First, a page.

We've all seen this movie or TV scene: A hacker sits in a shadowy room busily typing on his keyboard. The camera slowly pans around him, and within a few clicks — voilà! — the protagonist has deployed a cyber-attack into the highly secured target he was trying to penetrate. 'I'm in', he says.
This may make for great TV, but the reality of data breaches is not as exciting. In fact, the biggest and most damaging attacks don't happen in minutes. Rather, they include multiple steps that unfold over months.
They aren't executed in a few clicks, but through a long process of exploration and exploitation. According to IBM's Cost of Data Breach Report, the average time to detect and contain a cyber-attack is 287 days. That's over nine months!
If a data breach is made of so many individual steps, why aren't the steps detected and the malicious exploit immediately identified? The answer is that they are detected, but the main problem of cloud security today is not detection. It's correlation.
Tracing the steps
Data breaches and cyber-attacks are not singular events. They are an ongoing process with multiple steps.
The first step usually is infiltration, during which an attacker gains a foothold in the network. Infiltration can happen in many ways. It can come by way of targeted credential theft, exploiting vulnerable web applications, third party credential theft, malware, and more.
The next step is usually reconnaissance. This is where attackers try to understand what the network architecture is, what access they have via stolen credentials, and where sensitive data is stored.
Compare this to thieves breaking into a house in the middle of the night. The first thing they do is check the house's layout and determine where the valuables are being kept.
Once attackers are done with basic reconnaissance, usually they will attempt lateral expansion in the network. They move within the network into a higher tier with better access, perform privilege escalation to gain permissions with wider access, acquire sensitive data, and finally exfiltrate it outside the network.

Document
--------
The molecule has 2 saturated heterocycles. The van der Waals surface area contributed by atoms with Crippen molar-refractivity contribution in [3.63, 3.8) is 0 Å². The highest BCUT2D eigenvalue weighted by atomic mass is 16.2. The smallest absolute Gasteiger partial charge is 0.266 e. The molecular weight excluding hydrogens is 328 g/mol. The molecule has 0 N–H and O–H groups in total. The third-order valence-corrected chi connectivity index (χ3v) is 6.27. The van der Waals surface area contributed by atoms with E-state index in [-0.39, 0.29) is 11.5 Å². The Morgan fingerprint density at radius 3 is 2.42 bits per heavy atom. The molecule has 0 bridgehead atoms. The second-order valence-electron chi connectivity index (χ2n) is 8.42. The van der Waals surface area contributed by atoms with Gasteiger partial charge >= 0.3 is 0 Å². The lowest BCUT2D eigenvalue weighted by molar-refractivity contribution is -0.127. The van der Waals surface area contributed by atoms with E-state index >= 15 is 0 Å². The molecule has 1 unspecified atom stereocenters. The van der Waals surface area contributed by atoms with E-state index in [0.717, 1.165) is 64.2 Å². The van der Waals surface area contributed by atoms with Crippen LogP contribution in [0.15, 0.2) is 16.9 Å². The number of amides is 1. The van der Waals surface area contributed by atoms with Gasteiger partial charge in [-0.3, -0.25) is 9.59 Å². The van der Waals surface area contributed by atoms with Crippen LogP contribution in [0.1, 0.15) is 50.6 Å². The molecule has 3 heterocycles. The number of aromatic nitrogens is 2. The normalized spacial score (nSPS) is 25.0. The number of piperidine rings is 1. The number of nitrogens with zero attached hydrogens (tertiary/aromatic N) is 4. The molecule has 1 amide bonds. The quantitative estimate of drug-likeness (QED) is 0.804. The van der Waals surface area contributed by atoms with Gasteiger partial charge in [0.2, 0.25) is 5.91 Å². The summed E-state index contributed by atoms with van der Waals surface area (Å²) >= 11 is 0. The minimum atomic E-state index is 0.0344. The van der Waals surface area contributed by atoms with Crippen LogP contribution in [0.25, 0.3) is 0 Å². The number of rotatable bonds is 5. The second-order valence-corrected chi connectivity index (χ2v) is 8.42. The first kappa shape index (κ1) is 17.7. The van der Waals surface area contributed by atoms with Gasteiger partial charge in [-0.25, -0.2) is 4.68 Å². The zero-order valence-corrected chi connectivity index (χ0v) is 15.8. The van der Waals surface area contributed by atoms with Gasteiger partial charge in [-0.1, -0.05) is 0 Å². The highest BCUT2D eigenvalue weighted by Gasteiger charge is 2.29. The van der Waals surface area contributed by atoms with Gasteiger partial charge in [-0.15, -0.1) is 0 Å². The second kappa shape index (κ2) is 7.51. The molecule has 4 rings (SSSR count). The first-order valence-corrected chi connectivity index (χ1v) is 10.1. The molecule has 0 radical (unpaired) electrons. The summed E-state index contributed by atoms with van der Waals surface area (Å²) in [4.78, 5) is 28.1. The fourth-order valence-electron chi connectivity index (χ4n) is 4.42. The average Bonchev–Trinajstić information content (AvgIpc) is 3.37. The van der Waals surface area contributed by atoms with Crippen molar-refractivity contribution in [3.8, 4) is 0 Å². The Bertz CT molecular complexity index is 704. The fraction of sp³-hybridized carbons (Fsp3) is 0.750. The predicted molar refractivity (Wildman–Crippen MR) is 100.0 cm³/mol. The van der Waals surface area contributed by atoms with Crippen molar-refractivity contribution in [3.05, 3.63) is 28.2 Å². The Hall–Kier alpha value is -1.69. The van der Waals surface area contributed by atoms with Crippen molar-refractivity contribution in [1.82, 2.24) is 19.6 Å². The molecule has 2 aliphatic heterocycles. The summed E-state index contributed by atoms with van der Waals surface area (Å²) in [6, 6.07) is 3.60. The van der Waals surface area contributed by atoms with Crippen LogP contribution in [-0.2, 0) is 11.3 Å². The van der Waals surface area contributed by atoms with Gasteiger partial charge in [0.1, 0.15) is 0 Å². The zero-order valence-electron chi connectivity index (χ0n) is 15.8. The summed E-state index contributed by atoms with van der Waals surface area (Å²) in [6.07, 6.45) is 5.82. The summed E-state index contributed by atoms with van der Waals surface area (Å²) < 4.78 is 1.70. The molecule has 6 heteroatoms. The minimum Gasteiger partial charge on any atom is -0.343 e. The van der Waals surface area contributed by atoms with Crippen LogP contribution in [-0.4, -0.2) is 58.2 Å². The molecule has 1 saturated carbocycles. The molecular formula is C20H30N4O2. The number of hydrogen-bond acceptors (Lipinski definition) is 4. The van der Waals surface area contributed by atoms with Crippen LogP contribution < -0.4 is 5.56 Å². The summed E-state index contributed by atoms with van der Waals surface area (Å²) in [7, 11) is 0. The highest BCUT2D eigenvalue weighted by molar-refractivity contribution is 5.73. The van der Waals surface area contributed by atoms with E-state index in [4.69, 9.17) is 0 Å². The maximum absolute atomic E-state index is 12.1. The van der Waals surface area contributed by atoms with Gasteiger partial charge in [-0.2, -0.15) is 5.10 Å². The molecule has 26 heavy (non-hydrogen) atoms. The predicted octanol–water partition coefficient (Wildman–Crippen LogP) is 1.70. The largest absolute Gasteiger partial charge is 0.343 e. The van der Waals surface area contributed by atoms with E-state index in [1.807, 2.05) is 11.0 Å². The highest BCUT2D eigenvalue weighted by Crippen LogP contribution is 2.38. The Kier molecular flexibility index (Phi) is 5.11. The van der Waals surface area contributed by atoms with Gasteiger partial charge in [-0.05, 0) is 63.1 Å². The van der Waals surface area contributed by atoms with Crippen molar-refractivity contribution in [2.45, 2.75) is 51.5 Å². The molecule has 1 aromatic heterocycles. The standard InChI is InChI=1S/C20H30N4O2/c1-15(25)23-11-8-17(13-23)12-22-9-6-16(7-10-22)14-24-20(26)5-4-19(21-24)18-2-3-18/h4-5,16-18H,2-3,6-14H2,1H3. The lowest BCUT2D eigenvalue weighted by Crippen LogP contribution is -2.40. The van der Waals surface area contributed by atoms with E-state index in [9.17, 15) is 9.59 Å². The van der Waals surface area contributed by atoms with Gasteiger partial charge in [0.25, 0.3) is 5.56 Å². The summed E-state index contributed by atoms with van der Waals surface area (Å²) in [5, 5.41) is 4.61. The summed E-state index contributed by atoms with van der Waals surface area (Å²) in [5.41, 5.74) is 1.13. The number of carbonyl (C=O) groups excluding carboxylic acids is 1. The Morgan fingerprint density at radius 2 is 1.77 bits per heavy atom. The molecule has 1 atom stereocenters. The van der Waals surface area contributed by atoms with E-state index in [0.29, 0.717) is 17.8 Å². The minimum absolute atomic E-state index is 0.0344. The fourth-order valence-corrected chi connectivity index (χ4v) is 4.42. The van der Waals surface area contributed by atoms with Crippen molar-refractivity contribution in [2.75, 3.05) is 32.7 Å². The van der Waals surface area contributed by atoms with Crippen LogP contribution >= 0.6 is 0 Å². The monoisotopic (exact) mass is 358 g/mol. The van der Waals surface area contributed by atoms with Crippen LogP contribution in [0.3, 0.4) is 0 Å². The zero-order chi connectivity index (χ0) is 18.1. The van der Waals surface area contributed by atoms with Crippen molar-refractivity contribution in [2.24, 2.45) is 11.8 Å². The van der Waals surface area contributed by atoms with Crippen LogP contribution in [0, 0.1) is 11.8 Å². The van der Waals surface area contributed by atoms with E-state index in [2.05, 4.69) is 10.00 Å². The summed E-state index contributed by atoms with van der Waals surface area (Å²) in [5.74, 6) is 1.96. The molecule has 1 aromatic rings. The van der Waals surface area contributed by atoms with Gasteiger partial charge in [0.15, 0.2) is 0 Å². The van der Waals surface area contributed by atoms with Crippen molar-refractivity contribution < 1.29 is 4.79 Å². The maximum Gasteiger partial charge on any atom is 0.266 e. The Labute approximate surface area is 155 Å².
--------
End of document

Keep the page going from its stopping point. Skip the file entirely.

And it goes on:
These steps take weeks and months to progress, performed via a painstaking trial-and-error process by attackers, as they strive to identify sensitive resources and expand within the network.
Usually, in the case of a cyber-attack, we hear only of the first and last steps – infiltration into the network and data exfiltration. But during the steps in between, there is a whole world of activity that often goes unnoticed.
The importance of correlation
Modern security systems detect a lot; they probably detect too much. According to a study by IT security firm Bricata, the average security operation centre receives over 10,000 alerts each day from an ever-growing array of monitoring and detection products.
Despite these massive numbers of alerts, there are several reasons why malicious activity still goes undetected:
Too many logs
When you have too many logs, it's impossible to know which alerts matter, and which do not. Identifying a malicious event in a sea of false positives is like trying to find a needle in a haystack.
While many events are detected, most of these are medium and low-risk alerts that are not worth investigating.
Lack of context
Looking at an individual activity separately, it's impossible to tell whether that activity is legitimate or not. That administrator logging on in the middle of night — is it because he is sleepless, or did someone steal his user credentials?
Is that DevOps engineer invoking an API call she has never used before because she is working on something new or a hacker trying something shady? Without context, it is impossible to tell.
Duration of time
Going back to our original point — data breaches take a long time to unfold. This means that alerts related to it will be detected over an extended period. When events are detected in sequence, it is easy to tell they are related. But what happens when they are detected months apart?
Given these realities, it is unrealistic to expect security managers to connect a random event to another event they spotted weeks or months ago. The answer is to use automated tools that detect individual events and correlate them into a logical sequence that shows how they are related.
Cyber-attacks occur over extended periods. The bigger, more complex the network, the more time the attack will take. Over such a drawn-out period, it is impossible to keep track of individual events and connect them manually.
Rather, organisations need automated tools that will track separate activities over long periods and alert IT to the aggregate threat of the event sequence.